Unfortunately, our fishermen have also been observing a decline in the pollack stock for several years, particularly a scarcity of large individuals, a sign of a healthy stock when present. This observed decline has been ignored by scientists and politicians for many years. However, this year the ICES Advice recommended a complete moratorium on pollack fishing in the Channel. If this moratorium were to be imposed, it would be a real disaster for dozens of hand-liners, who unfortunately have no alternative.
We really want all measures to be applied to restoring the pollack stock, but it is vital to preserve the hand-liners who are threatened by this ban, and who nevertheless only catch a small proportion of pollack landings.
We are therefore calling for a restoration plan for pollack, which must include the following measures:
- Introduction of an individual annual ceiling granted as a priority to those fishers most dependent on the pollack AND practising line fishing.
- Introduction of a 0 quota for pleasure craft
- Minimum length increased to 40 cm
- Introduction of a biological rest period between January and March
What are your hopes for the future?
With all the crises we’ve been experiencing over the last few years, our entire sector is under serious threat. Whether it’s the fuel crisis, the accidental capture of cetaceans, global warming, etc., all the warning signs are flashing red.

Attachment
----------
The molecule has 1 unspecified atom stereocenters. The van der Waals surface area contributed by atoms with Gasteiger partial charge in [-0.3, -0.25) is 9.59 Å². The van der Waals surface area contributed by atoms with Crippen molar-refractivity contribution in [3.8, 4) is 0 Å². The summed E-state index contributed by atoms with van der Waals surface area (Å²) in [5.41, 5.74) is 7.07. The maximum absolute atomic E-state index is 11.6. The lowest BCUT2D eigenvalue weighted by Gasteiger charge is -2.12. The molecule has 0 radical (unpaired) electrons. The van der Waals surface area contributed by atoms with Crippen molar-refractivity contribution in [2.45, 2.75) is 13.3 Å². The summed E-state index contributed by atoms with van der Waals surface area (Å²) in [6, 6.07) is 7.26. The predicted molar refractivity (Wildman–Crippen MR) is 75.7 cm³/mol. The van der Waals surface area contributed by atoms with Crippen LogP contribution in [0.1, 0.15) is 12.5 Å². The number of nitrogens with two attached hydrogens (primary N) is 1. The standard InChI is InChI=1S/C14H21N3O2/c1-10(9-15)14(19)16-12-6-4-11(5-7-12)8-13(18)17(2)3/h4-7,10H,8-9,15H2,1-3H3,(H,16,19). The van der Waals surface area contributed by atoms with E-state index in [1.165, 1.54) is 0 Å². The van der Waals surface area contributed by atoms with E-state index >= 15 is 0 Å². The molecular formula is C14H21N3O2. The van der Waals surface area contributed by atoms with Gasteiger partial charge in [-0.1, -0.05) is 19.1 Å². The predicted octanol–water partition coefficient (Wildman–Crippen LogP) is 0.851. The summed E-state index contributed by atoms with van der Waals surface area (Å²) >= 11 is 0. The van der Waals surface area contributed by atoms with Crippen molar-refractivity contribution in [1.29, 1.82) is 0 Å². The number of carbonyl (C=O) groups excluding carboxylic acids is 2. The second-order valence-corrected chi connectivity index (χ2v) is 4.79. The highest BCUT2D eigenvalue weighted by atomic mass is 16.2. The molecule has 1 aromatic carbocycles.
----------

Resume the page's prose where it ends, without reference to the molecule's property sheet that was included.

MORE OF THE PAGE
You might think that small-scale fishermen like us are better protected than trawlers because we are less dependent on fuel, our fishing practices respect the marine environment and we have virtually no waste. But the fishing industry is an ecosystem in its own right, and if trawlers and other types of vessel disappear in the short term, there’s nothing to ensure the continued existence of the auctions that enable us to sell our fish easily, the wholesalers who buy it or the transporters who take it to our end customers. Even if we have come into conflict with certain types of intensive fishing such as pelagic trawlers or purse seiners, we don’t want them to disappear, just for them to modify their practices, and not to target demersal species such as sea bass or sea bream for example.
What is lacking in our sector is a vision for the future, which must, of course, include the technical challenges of decarbonisation, but which must also take account of environmental issues: the state of our resources is not good overall, much less good than when I started in this business. We need to restore fishery resources and marine biodiversity as a whole if we want our children to be able to pick up the baton.
However, there are many young fishermen who are motivated and ready to take over from us, especially in our small-scale fishing segment. But these young people are very often faced with numerous problems, such as the price of vessels, the availability of fishing rights and quotas, which are often in the hands of the biggest vessels.
My hope for the future is that we will be able to support these youngsters to start up under good conditions, both in terms of fishing rights and healthy resources that we will have helped to restore.